Andrew Fisher
Andrew Fisher
1 year ago
Reply to  Simon Denis

Erm, I don’t think he is complaining about discrimination against bores, you seem to have completely missed the point of the article. This suggests we need a combination of mundane, possibly repetitious work, fitting into an overall system, plus some room for independence, creativity and initiative, for best effect.

But on your point, words can have a range of meaning, including practically through 180 degrees (“cleave”?). ‘Discrimination’ against people on grounds of colour or race does exist, and in that context doesn’t really have any positive connotation.

Last edited 1 year ago by Andrew Fisher
Jon Redman
Jon Redman
1 year ago

Pretty sure I already have

Prashant Kotak
Prashant Kotak
1 year ago
Reply to  Jon Redman

Congratulations, you can no longer be classified as boring ever again.

Chris Wheatley
Chris Wheatley
1 year ago

The world is run by boring people (henceforth BPs). Being boring is the same as being predictable, which is the same as reliable. We rely on BPs, (say, accountants), not to be too experimental so that their figures can be trusted.
I am an engineer and we are definitely BPs. We focus on old, proven ideas when we build things like bridges, instead of trying new ideas which could lead to disasters.
We tend not to glue ourselves to motorways or have deep thoughts about the meaning of life. We hate new ideas and we know that men are men and women are women – how boring is that? We tend to believe that problems are solved by discussion and then hard work. Flair is not to be trusted. The Internet to us is a fairly useless tool, not a Social Medium.
As I type this I am falling asleep.

Roger Inkpen
Roger Inkpen
1 year ago
Reply to  Chris Wheatley

Yellow Pages entry. For Boring – see Civil Engineering

Martin Smith
Martin Smith
1 year ago

Although I can appear interesting and fun at first I soon disappoint. I see people’s eyes start to glaze over and their attention wander. Then, when I next see them they vere away, with a smile initially, but as time goes on, they ignore me completely as if we’d never met. I can sympathise as I feel this way about others at times. What are we supposed to do? Act as if we’re enthused when actually we couldn’t give a ****? Life in the putative non-discriminatory world will be hell: sleep with people we find rupugnant, socialise with those who bore us and make families with those we never loved.

Aldo Maccione
Aldo Maccione
1 year ago
Reply to  Martin Smith

Sorry I started reading, and I got distracted… What were you saying ?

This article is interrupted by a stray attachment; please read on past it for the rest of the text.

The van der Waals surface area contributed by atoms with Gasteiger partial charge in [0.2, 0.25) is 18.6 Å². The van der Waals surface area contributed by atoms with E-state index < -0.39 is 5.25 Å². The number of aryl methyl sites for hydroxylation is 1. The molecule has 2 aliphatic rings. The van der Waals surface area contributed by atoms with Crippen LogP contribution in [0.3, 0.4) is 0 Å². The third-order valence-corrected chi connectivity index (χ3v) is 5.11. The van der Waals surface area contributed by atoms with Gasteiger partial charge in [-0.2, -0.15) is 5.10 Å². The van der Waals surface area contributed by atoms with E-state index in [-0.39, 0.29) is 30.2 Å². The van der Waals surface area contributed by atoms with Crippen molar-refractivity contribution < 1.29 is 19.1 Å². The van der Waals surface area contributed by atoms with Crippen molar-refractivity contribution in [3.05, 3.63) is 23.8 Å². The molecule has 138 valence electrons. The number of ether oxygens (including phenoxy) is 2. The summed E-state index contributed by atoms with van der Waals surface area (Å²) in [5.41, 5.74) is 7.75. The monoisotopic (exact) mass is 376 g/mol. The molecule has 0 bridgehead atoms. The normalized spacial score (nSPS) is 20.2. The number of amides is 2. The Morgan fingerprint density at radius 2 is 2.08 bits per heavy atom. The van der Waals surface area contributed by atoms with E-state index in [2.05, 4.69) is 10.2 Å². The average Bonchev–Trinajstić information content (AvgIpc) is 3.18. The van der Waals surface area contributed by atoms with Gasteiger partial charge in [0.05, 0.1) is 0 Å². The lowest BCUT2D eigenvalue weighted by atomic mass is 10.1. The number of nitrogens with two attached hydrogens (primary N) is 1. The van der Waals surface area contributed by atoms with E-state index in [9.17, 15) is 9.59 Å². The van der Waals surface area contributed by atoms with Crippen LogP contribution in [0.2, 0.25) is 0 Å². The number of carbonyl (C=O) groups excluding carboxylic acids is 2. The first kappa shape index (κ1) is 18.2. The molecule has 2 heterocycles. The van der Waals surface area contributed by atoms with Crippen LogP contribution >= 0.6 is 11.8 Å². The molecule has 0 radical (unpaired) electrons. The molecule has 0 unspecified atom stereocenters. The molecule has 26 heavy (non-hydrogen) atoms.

Zorro Tomorrow
Zorro Tomorrow
1 year ago

I read this to reassure myself I am not boring and then realised reading articles like this means I’m not only boring but bored.

AC Harper
AC Harper
1 year ago

Epicureans were advised to avoid political positions or seek fame as these upset one’s equanimity. Their motto was “Live unknown!”
If you wish to die contented after a calm life, perhaps ‘boring’ is a virtue?

Prashant Kotak
Prashant Kotak
1 year ago

Isn’t there an inherent contradiction here? The first person to be defined as ‘boring’ by some criteria, is by definition ‘interesting’ – reducing the set of all boring people by one, and leaving someone else as the first ‘boring’ person, who is then by definition….

Last edited 1 year ago by Prashant Kotak
Julian Farrows
Julian Farrows
1 year ago

My wife works in HR. According to her, among those of equal ability, being tall and good-looking plays more of a role in who gets a job, rather than race, gender, or sexual preference.

Adrian Maxwell
Adrian Maxwell
1 year ago

Sorry, can you repeat the question?

David Morley
David Morley
1 year ago

And just to complicate things, boring people do seem to find interesting people (and things) – well, boring.

Niobe Hunter
Niobe Hunter
1 year ago

Typical is not a synonym for boring, though constant repetition may become tedious. I would go on , but I just find this too……..

L Walker
L Walker
1 year ago

In my humble, probably boring, opinion, boring people never realize they are boring and spend their entire life boring people. I think I may be one of them. I apologize to all those bored people out there that took the time to read this. You will never get that time back.